This one’s for the adventurers, explorers and hikers out there. If you’re up for a holiday but can’t just laze on a beach or by a pool, there’s an active side of Spain to sink your teeth into. That’s right, across the mainland and the Canary Islands, you can conquer some of the top national parks on the books – some even have UNESCO backing for good measure.
Like what you hear? We’ve got the lowdown on six of the most jaw-dropping national parks in Spain and the key points of interest, activities and wildlife you might come across along the way.
This part of astonishing Andalucia is more than just a national park. The Sierra Nevada is primed if you want to hike, but it’s well suited to skiers in the snowy winter months, too. Vast gorges, jutting cliffs, glacial lakes, large lagoons and time-worn paths all await its visitors. No wonder it’s marked as a UNESCO Biosphere Reserve!
Take in your surroundings while you’re there in summertime and you’ll soon notice almond, olive and apple trees sprouting from the ground and various different types of flora and fauna as well.
Timanfaya National Park
Of all the national parks in Spain, Timanfaya is pretty out there! It’s one of the most fascinating parts of Lanzarote’s skyline, enjoying a dominant role among the many volcanoes that have created the vast, otherworldly craters. The Martian-like landscape isn’t akin to many other parts of the world, let alone Spain, so you’ll be hard pushed to tick off another park quite so mesmerising.
To top off the extra-special experience, you can dine at El Diablo Restaurant. The food served is cooked using the geothermal heat from the ground below, which can reach up to a whopping 300°C! It’s certainly one way to eat al fresco…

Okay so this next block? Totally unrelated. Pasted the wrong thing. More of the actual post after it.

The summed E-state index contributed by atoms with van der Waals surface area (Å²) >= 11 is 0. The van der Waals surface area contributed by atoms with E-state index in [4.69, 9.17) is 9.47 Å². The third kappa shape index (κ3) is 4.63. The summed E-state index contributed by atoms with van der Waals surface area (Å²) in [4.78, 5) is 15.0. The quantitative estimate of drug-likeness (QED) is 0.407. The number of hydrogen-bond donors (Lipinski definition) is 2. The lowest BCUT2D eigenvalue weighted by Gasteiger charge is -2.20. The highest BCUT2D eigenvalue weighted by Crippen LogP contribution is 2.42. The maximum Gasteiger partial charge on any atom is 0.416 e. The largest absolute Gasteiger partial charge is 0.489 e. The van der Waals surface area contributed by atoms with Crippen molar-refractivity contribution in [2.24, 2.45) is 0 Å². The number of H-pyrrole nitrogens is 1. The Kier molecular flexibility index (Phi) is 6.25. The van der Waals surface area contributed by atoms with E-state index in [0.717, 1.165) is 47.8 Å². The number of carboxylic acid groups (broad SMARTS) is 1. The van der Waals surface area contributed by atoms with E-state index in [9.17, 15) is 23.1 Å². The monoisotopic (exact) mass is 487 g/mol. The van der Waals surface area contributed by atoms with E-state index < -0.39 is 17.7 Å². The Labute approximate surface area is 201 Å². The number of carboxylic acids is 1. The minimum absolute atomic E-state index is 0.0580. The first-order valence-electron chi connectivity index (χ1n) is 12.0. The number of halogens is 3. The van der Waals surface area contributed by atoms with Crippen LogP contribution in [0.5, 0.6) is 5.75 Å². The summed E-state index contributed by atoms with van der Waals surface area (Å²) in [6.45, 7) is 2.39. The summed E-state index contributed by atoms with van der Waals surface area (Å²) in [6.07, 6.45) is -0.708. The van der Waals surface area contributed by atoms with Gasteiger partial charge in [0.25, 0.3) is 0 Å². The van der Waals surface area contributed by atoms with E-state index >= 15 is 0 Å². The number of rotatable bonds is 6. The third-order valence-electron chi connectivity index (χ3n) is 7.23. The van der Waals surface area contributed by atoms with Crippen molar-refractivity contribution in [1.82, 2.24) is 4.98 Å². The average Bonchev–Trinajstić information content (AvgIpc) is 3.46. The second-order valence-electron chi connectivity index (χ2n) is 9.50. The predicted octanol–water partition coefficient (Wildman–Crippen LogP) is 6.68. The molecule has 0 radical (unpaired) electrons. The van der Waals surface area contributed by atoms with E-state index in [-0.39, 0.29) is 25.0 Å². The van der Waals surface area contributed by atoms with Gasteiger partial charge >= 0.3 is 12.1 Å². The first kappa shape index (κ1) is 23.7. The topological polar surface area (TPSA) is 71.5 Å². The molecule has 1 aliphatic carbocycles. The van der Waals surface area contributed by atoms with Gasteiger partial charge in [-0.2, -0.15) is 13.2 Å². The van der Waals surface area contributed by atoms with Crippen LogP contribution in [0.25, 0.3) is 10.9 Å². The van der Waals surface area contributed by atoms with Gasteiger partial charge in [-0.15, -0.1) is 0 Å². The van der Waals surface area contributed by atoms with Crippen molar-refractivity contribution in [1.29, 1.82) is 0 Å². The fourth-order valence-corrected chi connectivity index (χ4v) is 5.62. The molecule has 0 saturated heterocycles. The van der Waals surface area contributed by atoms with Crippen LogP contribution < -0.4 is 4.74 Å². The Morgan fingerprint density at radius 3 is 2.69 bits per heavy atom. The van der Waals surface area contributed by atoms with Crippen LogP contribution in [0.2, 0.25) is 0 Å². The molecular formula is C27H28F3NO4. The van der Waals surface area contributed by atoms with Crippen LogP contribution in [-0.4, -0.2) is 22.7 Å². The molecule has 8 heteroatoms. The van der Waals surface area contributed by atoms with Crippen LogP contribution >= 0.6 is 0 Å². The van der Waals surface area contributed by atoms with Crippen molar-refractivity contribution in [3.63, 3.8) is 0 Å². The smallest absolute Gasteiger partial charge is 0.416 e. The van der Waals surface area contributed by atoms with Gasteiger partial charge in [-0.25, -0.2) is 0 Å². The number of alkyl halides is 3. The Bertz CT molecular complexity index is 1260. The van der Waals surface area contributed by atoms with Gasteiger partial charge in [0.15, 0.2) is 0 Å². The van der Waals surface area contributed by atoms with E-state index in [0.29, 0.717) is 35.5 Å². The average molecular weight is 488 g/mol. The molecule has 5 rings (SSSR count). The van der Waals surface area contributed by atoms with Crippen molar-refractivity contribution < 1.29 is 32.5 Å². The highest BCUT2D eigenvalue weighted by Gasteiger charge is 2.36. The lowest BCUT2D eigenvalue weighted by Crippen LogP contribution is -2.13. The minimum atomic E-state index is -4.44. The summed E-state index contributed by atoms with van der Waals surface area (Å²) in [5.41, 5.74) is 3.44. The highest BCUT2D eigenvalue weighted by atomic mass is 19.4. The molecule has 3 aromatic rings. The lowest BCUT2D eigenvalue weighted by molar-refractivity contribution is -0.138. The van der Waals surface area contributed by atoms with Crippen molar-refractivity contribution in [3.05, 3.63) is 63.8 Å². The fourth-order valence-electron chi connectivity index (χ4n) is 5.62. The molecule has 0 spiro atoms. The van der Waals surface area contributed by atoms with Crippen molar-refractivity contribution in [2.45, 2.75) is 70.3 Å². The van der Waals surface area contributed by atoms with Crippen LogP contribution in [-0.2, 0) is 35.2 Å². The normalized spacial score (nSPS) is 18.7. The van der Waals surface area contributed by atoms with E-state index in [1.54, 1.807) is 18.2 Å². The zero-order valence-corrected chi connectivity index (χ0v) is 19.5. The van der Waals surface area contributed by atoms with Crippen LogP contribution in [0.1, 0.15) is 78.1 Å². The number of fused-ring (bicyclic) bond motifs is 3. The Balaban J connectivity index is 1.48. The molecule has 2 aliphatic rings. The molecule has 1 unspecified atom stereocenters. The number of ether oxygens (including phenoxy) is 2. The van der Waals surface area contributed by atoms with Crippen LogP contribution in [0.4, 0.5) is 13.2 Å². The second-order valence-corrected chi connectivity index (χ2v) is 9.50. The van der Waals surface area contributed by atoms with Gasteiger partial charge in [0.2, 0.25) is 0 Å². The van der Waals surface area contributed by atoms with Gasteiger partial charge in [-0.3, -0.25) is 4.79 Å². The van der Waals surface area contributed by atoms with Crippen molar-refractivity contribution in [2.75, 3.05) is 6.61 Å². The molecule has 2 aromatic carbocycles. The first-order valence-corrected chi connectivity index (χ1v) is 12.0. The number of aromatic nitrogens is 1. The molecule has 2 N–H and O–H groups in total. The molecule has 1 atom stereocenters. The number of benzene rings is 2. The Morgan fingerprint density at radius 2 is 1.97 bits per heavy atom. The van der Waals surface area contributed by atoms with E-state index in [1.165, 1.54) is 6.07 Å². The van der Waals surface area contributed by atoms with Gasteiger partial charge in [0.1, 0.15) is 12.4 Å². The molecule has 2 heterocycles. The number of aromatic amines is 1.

Caldera de Taburiente
On La Palma – one of the seven Canary Islands and known by the locals as ‘La Bonita’ for its pretty looks – you’ll find the wondrous Caldera de Taburiente. The landscape over on the north side of the isle is thick with pines and resembles a rainforest. It’s rugged and dramatic all at once, but be sure to wear durable, waterproof shoes as you’ll have to traverse streams and boggy terrain.
The Caldera de Taburiente itself is a crater that’s surrounded by the mighty peaks and trails in the area, including El Roque de los Muchachos which has its very own stargazing observatory near the summit.
Over in Tenerife, Spain’s highest peak is one to tick off if you fancy yourself as a bit of a Bear Grylls. Sure, you can take a cable car up Mount Teide, but why do that when you could walk the full 3,718m and enjoy that sense of achievement at the end? You’ll be treated to epic panoramas that stretch all the way over to Gran Canaria.
Get there around dusk and you’ll be privy to fluffy clouds blanketing across the burnt ambers of the setting sun. It’s definitely one for the Insta feed. If you can manage squeezing some snacks into your bag, how about considering a picnic up near the top? Talk about food with a view…
Ordesa and Monte Perdido
Tipping just over the border with France into Spain, this national park is part of the postcard-perfect Pyrenees and is another with the acclaimed UNESCO Biosphere Reserve status.
The rocky paths pave the way to heavenly views of an area that looks almost Alpine in elements. All kinds of little plants and shrubs grow here, while you might come across golden eagles, griffon vultures, royal owls and other feathery friends while you’re up there!
Garajonay National Park
The Canary Islands are renowned for their natural attractions and La Gomera is another fine example. It’s home to Garajonay, which has UNESCO World Heritage status and consists of 70% laurel forest. Springs and streams will pop up along the way, while all sorts of plants have flourished and blossomed there over the years. Make sure you’ve got some comfy but cosy shoes on – this national park is often heavily rained on, so it might be a bit muddy and squishy underfoot.
If you’ve got itchy feet now, it’s time to navigate your way over to these national parks in Spain and enjoy day trips galore…
Posted: 19th Jun 2019.